Oil and Gas in the Capitals ///

China’s recent blustering about its ownership of the entire South China Sea was made by many to be about oil and gas. Even China, in the midst of war-drum beating last May, said it was deploying CNOOC’s colossal semi-submersible, Marine Oil 981, to the Spratly Islands, to stake its claim as part of a “2020 Deepwater Daqing” strategy. Well, times change—and quickly, these days. Since that proclamation, CNOOC, the Chinese government’s global offshore spearhead, has hardly mentioned Deepwater Daqing, and CNOOC’s E&P activities as of late, are paying little mind to the Spratlys. So here’s the Chinese E&P view of the issue. Daqing, means “Great Celebration.” It is a northeastern Chinese town in Heilongjiang province,1 famous for producing massive amounts of oil in the 1960s.2 Daqing is heralded in Chinese government lore as a “heroic struggle” of the “Ironman” oil worker against time and impossible weather conditions to produce enough fuel to “save China.” At its peak in 1976, says CNPC, Daqing produced 367 MMbbl of oil a year. Government PR says it was a “miracle”3—all due to the workers’ superhuman efforts and their belief in Mao Zedong’s political philosophy.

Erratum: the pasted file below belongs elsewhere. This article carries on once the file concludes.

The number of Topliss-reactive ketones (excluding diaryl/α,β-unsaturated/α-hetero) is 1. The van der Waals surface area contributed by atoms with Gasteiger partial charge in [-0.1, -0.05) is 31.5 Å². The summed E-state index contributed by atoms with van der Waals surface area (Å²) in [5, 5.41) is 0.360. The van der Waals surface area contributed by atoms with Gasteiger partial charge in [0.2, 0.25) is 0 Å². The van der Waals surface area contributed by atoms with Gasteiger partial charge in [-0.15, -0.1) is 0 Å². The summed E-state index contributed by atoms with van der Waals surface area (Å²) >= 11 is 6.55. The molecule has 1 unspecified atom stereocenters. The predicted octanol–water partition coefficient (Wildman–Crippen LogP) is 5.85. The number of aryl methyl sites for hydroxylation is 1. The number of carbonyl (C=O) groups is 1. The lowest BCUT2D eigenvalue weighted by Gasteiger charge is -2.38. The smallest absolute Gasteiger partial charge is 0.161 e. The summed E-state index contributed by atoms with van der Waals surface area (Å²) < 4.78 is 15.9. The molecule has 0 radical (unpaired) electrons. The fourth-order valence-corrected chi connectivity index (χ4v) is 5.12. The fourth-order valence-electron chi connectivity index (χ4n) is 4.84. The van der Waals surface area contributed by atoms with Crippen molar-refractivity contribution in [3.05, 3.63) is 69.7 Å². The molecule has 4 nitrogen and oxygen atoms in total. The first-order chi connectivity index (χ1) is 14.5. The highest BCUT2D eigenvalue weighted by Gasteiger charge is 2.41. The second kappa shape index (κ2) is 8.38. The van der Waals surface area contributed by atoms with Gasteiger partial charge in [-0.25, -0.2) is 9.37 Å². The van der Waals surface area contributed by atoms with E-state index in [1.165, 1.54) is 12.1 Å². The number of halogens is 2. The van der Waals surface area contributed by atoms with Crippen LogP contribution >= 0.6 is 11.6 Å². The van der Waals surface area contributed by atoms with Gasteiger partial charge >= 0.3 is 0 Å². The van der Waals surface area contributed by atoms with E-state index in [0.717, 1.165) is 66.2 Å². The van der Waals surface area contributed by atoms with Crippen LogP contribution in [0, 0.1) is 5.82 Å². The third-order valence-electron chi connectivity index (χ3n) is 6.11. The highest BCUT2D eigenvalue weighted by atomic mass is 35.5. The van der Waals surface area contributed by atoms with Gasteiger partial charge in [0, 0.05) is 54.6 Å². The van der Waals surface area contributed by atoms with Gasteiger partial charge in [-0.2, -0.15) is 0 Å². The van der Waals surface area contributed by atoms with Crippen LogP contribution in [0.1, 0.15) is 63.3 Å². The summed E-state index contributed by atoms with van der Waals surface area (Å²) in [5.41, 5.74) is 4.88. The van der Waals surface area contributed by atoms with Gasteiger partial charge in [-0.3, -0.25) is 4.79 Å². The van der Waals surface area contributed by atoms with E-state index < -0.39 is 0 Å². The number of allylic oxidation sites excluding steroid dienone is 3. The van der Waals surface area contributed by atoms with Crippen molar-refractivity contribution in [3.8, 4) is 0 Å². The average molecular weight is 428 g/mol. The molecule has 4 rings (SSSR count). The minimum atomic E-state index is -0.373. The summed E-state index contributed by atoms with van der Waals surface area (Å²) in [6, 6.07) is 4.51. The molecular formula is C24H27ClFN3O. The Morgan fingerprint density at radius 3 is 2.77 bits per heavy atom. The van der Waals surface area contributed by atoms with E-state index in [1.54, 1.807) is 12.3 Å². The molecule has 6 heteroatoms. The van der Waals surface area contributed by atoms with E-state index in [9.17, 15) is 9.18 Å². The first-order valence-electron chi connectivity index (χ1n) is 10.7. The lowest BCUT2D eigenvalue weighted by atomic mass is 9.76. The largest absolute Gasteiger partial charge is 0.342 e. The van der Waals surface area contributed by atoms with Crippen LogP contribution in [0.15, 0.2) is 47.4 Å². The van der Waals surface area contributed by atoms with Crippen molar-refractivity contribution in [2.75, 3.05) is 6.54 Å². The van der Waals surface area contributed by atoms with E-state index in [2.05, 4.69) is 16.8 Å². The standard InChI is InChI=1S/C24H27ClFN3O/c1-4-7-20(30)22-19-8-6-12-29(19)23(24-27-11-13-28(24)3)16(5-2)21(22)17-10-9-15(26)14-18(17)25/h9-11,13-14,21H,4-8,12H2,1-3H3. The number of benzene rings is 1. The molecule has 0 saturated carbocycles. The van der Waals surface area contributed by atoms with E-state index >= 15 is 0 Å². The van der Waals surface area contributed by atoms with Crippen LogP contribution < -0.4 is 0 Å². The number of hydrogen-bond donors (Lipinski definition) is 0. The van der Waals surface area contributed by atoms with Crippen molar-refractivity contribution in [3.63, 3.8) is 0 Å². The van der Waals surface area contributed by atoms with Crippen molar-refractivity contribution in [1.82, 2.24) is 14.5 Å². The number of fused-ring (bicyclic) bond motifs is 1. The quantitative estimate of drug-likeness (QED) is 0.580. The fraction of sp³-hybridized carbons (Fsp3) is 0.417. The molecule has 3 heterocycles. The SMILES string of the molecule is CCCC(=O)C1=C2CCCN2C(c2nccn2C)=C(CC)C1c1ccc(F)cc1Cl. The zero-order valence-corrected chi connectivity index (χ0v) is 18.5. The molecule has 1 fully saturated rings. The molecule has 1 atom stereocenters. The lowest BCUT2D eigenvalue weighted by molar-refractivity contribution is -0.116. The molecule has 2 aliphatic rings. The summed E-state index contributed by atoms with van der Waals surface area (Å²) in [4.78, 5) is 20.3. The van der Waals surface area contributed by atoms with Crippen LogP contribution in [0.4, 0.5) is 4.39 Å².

Log in to view this article.

Not yet a subscriber?  Get started now for immediate access to this content and more.



Already a subscriber but don’t have an online account? Contact our customer service.